As a further test for the bike’s character, we hit a long unpaved climb followed by a seriously choppy, pretty much gravel descent. The EVO coped well, only limited by the 25mm tyres, and reached the base of the descent without any issues or dramas.
Wet weather performance
After a couple of hours, the weather turned pretty sour and the heavens opened — not great for riding but another testing angle to my first ride.
The weather took a turn for the worst at the mid-point of the ride. Warren Rossiter/Immediate media
As the rain poured we had a 10-mile stretch of rolling road to get to our pre-destined, mid-ride coffee stop, so it was full on chaingang time, taking pulls on the front and rotating to drive the pace.
With a close to 30mph average along a gently undulating road, the EVO felt superb — it’s more akin to a little brother of the aero titan SystemSix than the flighty, lightweight EVOs before.
I have to admit to being quite taken with the new EVO’s dual personality – a light all-rounder and fast blast, speed machine.
Post coffee and back on the road, and with plenty of the test bikes being bathed in rain for 30-45 minutes, we did have a few issues. Barely bedded in brakes left to cool in the rain started to sound their discomfort for the first few miles, and a few of my fellow riders suffered slipping seatposts.
ProLogo’s Dimension NDR saddle is one of the best short-saddle options around. Warren Rossiter/Immediate media
I didn’t have any issues with my post slipping, though my saddle had slipped back on its rails by a centimetre by the end of the ride.
The remainder of the ride was a series of long, steep climbs and short descents to get back to the elevated start point of the circular loop, and it’s here where the bike shone.
The ever dependable Shimano Dura-Ace. Warren Rossiter/Immediate media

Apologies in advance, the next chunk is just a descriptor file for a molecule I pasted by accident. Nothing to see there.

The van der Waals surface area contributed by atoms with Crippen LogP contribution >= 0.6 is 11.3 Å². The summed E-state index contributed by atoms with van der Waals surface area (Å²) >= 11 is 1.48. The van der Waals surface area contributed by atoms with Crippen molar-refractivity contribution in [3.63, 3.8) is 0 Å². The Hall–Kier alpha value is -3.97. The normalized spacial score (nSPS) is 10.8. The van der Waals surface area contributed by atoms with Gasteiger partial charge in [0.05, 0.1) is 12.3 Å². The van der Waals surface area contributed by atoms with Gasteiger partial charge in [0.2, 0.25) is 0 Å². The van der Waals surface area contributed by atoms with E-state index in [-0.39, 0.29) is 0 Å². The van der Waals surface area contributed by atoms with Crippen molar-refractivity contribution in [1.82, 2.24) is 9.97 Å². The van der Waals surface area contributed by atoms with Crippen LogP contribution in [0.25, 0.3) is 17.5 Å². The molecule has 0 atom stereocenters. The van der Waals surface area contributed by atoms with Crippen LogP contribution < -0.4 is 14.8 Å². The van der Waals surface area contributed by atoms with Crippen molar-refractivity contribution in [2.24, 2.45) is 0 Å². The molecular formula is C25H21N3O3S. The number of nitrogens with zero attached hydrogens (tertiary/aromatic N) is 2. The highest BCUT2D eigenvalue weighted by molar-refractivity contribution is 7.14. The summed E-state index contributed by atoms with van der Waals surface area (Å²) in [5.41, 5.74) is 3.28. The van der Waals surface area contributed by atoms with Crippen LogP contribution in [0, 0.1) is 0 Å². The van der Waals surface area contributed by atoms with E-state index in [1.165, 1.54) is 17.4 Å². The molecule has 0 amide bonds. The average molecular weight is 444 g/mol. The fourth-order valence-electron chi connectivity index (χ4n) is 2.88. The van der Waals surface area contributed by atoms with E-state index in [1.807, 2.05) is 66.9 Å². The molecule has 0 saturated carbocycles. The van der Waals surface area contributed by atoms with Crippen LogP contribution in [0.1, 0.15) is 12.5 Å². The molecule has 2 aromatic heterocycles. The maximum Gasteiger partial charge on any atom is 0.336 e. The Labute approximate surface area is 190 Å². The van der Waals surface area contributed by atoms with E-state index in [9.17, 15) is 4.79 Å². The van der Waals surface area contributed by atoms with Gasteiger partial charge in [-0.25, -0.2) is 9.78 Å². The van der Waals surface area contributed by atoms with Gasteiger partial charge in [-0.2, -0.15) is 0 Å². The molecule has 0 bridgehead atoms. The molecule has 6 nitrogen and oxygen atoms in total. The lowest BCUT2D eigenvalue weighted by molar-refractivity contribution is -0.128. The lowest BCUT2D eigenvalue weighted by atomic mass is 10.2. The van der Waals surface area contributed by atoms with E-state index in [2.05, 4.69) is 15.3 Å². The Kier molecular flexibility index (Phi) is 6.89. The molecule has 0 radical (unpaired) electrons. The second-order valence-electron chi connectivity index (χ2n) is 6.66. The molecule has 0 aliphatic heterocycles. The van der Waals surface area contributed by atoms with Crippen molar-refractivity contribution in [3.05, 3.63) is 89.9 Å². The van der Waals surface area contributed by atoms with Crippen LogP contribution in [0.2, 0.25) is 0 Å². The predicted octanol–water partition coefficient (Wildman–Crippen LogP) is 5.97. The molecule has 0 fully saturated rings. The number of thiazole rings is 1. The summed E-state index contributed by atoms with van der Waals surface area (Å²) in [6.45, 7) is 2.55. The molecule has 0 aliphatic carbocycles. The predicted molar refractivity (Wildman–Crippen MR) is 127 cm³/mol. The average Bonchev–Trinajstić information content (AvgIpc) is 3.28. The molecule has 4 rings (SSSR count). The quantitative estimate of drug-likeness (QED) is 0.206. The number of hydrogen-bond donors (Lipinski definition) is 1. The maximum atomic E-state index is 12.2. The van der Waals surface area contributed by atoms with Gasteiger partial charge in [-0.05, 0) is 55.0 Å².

The new wheelset feels impressive at speed and doesn’t feel like a burden on long, steepening ascents. The 52/36, 11-30 gearing is ideal for all-round use, providing a big top-end to exploit the downs and a low enough gear to keep you spinning when the road turns upwards.
The new EVO climbs efficiently and smoothly. It didn’t have quite the same flighty, dancy feel when out of the saddle as the previous top of the range EVO, which could be a bit of rose-tinted memory from me, but I’ll need to get the new bike back on home soil and familiar roads to really find out.
Cannondale SuperSix EVO Hi-Mod Dura Ace early verdict
Overall, though, I’m impressed. It’s an efficient, absolutely cutting-edge machine that’s easily a strong rival to the best of its competition: The Trek Emonda, Specialized Tarmac, BMC Roadmachine, Cérvelo R5, Giant TCR, Pinarello F10, Merida Scultura and Canyon Ultimate.
However, I still can’t shake the feeling that in becoming such a state of the art, professional level racing tool something of the soul of the original EVO has been lost to technology.
Of course, that could just be sentimentality from this tester’s fond memories of the legacy the name holds.